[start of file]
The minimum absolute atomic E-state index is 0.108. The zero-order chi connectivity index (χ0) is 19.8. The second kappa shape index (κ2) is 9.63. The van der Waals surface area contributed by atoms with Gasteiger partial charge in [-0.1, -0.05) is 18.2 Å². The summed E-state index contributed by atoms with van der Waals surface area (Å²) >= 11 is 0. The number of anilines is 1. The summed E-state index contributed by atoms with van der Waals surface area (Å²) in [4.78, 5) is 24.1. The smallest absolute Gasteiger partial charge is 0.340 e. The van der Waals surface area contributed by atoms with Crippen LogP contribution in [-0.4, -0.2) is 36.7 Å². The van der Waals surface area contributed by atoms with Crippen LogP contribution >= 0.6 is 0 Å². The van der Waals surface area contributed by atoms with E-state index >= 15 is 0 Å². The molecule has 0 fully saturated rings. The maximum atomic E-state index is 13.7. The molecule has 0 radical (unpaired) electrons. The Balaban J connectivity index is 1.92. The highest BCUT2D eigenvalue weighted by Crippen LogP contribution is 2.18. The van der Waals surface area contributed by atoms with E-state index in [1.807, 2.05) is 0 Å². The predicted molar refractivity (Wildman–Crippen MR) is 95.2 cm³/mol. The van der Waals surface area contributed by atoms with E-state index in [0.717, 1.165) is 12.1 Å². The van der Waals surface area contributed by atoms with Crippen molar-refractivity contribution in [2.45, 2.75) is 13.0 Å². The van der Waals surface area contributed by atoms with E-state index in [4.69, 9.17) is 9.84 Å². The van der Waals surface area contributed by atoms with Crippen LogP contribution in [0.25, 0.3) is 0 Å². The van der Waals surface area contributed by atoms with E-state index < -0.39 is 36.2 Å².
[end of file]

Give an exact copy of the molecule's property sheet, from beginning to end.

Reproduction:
The minimum absolute atomic E-state index is 0.108. The zero-order chi connectivity index (χ0) is 19.8. The second kappa shape index (κ2) is 9.63. The van der Waals surface area contributed by atoms with Gasteiger partial charge in [-0.1, -0.05) is 18.2 Å². The summed E-state index contributed by atoms with van der Waals surface area (Å²) >= 11 is 0. The number of anilines is 1. The summed E-state index contributed by atoms with van der Waals surface area (Å²) in [4.78, 5) is 24.1. The smallest absolute Gasteiger partial charge is 0.340 e. The van der Waals surface area contributed by atoms with Crippen LogP contribution in [-0.4, -0.2) is 36.7 Å². The van der Waals surface area contributed by atoms with Crippen LogP contribution >= 0.6 is 0 Å². The van der Waals surface area contributed by atoms with E-state index >= 15 is 0 Å². The molecule has 0 fully saturated rings. The maximum atomic E-state index is 13.7. The molecule has 0 radical (unpaired) electrons. The Balaban J connectivity index is 1.92. The highest BCUT2D eigenvalue weighted by Crippen LogP contribution is 2.18. The van der Waals surface area contributed by atoms with E-state index in [1.807, 2.05) is 0 Å². The predicted molar refractivity (Wildman–Crippen MR) is 95.2 cm³/mol. The van der Waals surface area contributed by atoms with E-state index in [0.717, 1.165) is 12.1 Å². The van der Waals surface area contributed by atoms with Crippen molar-refractivity contribution in [2.45, 2.75) is 13.0 Å². The van der Waals surface area contributed by atoms with E-state index in [4.69, 9.17) is 9.84 Å². The van der Waals surface area contributed by atoms with Crippen LogP contribution in [0.25, 0.3) is 0 Å². The van der Waals surface area contributed by atoms with E-state index < -0.39 is 36.2 Å².